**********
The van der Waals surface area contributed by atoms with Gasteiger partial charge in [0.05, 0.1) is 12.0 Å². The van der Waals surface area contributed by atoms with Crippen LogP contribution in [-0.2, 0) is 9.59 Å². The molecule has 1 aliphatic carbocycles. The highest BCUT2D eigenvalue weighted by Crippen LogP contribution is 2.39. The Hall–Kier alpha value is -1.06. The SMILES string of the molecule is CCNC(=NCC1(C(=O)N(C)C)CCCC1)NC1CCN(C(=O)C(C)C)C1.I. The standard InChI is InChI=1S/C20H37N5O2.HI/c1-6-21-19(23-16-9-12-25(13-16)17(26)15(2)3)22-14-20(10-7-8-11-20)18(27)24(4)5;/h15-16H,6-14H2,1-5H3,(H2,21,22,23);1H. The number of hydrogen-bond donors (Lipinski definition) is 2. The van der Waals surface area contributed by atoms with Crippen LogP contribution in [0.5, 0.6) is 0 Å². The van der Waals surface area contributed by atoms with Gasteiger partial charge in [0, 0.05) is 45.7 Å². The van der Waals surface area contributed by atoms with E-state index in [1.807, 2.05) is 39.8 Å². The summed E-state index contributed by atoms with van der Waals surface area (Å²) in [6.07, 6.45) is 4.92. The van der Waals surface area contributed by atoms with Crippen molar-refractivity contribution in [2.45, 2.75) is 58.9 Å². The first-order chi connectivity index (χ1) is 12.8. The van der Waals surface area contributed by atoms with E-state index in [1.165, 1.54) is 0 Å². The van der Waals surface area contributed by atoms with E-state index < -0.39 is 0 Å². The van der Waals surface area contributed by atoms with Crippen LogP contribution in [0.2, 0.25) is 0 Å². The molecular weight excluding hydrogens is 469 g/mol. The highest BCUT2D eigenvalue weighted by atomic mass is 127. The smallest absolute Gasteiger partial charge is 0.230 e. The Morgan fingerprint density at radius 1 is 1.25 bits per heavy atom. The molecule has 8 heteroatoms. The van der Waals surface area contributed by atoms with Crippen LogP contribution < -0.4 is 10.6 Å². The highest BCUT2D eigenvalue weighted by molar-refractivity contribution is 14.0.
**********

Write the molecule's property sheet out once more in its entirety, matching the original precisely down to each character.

The van der Waals surface area contributed by atoms with Gasteiger partial charge in [0.05, 0.1) is 12.0 Å². The van der Waals surface area contributed by atoms with Crippen LogP contribution in [-0.2, 0) is 9.59 Å². The molecule has 1 aliphatic carbocycles. The highest BCUT2D eigenvalue weighted by Crippen LogP contribution is 2.39. The Hall–Kier alpha value is -1.06. The SMILES string of the molecule is CCNC(=NCC1(C(=O)N(C)C)CCCC1)NC1CCN(C(=O)C(C)C)C1.I. The standard InChI is InChI=1S/C20H37N5O2.HI/c1-6-21-19(23-16-9-12-25(13-16)17(26)15(2)3)22-14-20(10-7-8-11-20)18(27)24(4)5;/h15-16H,6-14H2,1-5H3,(H2,21,22,23);1H. The number of hydrogen-bond donors (Lipinski definition) is 2. The van der Waals surface area contributed by atoms with Crippen LogP contribution in [0.5, 0.6) is 0 Å². The van der Waals surface area contributed by atoms with Gasteiger partial charge in [0, 0.05) is 45.7 Å². The van der Waals surface area contributed by atoms with E-state index in [1.807, 2.05) is 39.8 Å². The summed E-state index contributed by atoms with van der Waals surface area (Å²) in [6.07, 6.45) is 4.92. The van der Waals surface area contributed by atoms with Crippen molar-refractivity contribution in [2.45, 2.75) is 58.9 Å². The first-order chi connectivity index (χ1) is 12.8. The van der Waals surface area contributed by atoms with E-state index in [1.165, 1.54) is 0 Å². The van der Waals surface area contributed by atoms with E-state index < -0.39 is 0 Å². The van der Waals surface area contributed by atoms with Crippen LogP contribution in [0.2, 0.25) is 0 Å². The molecular weight excluding hydrogens is 469 g/mol. The highest BCUT2D eigenvalue weighted by atomic mass is 127. The smallest absolute Gasteiger partial charge is 0.230 e. The Morgan fingerprint density at radius 1 is 1.25 bits per heavy atom. The molecule has 8 heteroatoms. The van der Waals surface area contributed by atoms with Crippen LogP contribution < -0.4 is 10.6 Å². The highest BCUT2D eigenvalue weighted by molar-refractivity contribution is 14.0.